Pac-Man 256 – Review

Title   Pac-Man 256
Developer  Hipster Whale
Publisher  Hipster Whale
Platform  iOS (reviewed), Android
Genre  Arcade
Release Date  August 19, 2015

One of the better iOS releases of last year was Crossy Road, an extremely slick, isometric take on the classic arcade game Frogger. With its beautiful presentation and slick gameplay, it was one of the more enduring titles on my iPad, getting some serious play, and I still return to it every now and again. Well, Hipster Whale have returned with another re-envisioning of a coin-cop classic, namely Pac-Man, with Pac-Man 256. Another isometric, endless runner, Pac-Man 256 sees you advancing upwards through a procedurally-generated maze until you inevitably get spazzed in the face by a spectral prick.

Despite not really enjoying the Pac-Man games, I’m a huge geek when it comes to the idea of the ‘perfect game’ of Pac-Man. First achieved by the bearded baddie of gaming, one Billy Mitchell, the perfect game involves clearing each of the 256 levels of the game, picking up every bit of fruit and, most insanely, killing every possible ghost. Oh, and of course you can’t afford to lose any lives doing it.

In Pac-Man, screen 256 is the kill screen. The game effectively runs out of memory at this point and corrupts the screen. You can’t pass this level and Pac-Man 256 references this both in the title and by having you being endlessly pursued by colourful, corrupted graphics as you advance. This appeals to the Pac-Man geek in me more than you know, and is a great touch.

As you advance, ghosts do their best to get in your way. The original cast of four ghosts (each of whom had their own levels of aggression) have now been added to by several more who all move in unique ways, and you need to learn their behaviour if you want to progress. For example, a grey ghost will only activate when you get near it but will then chase you relentlessly whereas a pink ghost will move towards you if you cross its path, but only in straight lines.

Power-pills show up now and again and allow you to eat ghosts, so the more you eat with one pill, the more you’ll score each time as there is a multiplier attached. Also, if you can keep a chain of regular pellets going without running into any gaps, you’ll get greater scores, and a chain of 256 will clear the whole screen and bank you a bunch of points. While survival is the key, risking it all to keep chains going is definitely the way to the big scores and Pac-Man 256 is ultimately all about scores and bragging rights.

It does have a free-to-play model attached but it’s not too obnoxious. The game itself is free and you can play as much as you like if you choose not to use power-ups. These power-ups offer handy abilities such as giving you a laser, slowing down enemies, turning you into a bomb, and a whole host more. You unlock them through repeated play and you can spend in-game coins on upgrading them (which makes them unavailable for a while, and that process can’t be sped up, which is good as it makes you experiment with other power-ups).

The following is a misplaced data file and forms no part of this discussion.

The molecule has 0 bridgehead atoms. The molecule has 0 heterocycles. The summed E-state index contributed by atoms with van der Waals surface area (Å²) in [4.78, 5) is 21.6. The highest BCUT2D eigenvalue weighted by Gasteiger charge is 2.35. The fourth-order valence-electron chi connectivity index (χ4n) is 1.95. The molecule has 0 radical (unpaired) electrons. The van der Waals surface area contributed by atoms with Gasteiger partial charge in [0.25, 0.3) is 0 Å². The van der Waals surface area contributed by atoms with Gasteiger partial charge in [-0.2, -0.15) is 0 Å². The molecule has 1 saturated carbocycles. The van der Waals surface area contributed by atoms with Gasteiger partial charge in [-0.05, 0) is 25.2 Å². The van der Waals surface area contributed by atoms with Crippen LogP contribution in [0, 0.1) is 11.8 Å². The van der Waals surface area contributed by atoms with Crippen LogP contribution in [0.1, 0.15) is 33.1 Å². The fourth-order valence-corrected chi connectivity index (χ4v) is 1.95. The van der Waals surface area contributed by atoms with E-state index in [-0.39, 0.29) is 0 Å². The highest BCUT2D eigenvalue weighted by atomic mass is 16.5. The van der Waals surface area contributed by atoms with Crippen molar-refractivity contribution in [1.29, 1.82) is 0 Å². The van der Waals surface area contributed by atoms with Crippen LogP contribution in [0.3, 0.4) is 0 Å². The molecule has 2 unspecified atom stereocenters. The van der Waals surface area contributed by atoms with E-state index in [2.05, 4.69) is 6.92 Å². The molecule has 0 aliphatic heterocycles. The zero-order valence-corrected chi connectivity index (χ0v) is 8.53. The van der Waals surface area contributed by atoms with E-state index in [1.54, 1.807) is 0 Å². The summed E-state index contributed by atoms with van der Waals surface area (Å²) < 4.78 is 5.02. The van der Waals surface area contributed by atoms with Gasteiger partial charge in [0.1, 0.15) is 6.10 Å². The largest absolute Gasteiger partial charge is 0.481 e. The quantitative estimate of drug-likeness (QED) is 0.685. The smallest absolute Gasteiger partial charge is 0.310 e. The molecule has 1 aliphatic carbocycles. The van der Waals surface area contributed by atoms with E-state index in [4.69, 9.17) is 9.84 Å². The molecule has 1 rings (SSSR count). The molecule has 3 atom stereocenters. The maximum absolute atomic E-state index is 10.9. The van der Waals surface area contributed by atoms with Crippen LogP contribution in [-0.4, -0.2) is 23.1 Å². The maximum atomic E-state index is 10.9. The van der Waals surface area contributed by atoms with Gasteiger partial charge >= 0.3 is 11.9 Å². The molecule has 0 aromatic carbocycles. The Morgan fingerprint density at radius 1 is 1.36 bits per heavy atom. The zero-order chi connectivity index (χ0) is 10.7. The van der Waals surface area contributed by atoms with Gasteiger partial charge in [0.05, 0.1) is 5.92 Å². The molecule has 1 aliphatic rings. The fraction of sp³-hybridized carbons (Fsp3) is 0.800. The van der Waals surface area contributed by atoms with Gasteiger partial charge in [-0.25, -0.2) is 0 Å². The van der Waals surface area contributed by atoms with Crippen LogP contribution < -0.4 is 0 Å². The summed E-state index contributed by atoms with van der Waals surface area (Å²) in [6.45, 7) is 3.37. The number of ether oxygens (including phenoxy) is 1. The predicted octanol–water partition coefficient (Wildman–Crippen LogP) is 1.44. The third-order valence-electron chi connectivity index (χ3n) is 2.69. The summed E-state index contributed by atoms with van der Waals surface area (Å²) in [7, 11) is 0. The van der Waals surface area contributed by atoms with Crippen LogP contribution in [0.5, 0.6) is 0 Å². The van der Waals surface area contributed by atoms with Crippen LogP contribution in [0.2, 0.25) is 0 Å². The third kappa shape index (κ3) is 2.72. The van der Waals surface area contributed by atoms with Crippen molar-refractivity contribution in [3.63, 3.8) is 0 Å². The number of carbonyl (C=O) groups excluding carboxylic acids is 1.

To play with power-ups will cost you one credit. You start with six and these refill over time. Also, when you die you can continue just once but that also will cost you a credit. This does get in the way of the fun a little, but you can just bypass the whole thing for a one-off payment of six quid, which almost seems fair enough given how good the game is. Six quid is like sixty in iOS money to me though, so for now I’m happy to stick to the free method.

As much as Pac-Man 256 is a bit of a one-trick pony, it’s such a good title. The gameplay is addictive with slick touchscreen controls which, for once, don’t get in the way of the retro-gaming fun and the isometric graphics look even nicer than they did in Crossy Road. Admittedly, sometimes you can just get a bit unlucky with how the ghosts are randomly placed but it’s not too much of an issue and, for the most part, your deaths are usually you’re own stupid fault. And with this much fun available for free, you can’t really go wrong.

  • Excellent presentation
  • Addictive gameplay that's actually a fair bit more fun than the original Pac-Man
  • Responsive touch/swipe controls
  • Shows great respect for the original
  • Free-to-play aspects can get in the way a little
  • You can sometimes fall victim to bad luck

A respectful, tasteful update of Pac-Man which, in many ways, improves on the original and offers mobile gamers a lot of fun with just a little in the way of F2P wankery. Pac-Man 256 is the best mobile title I've played this year.

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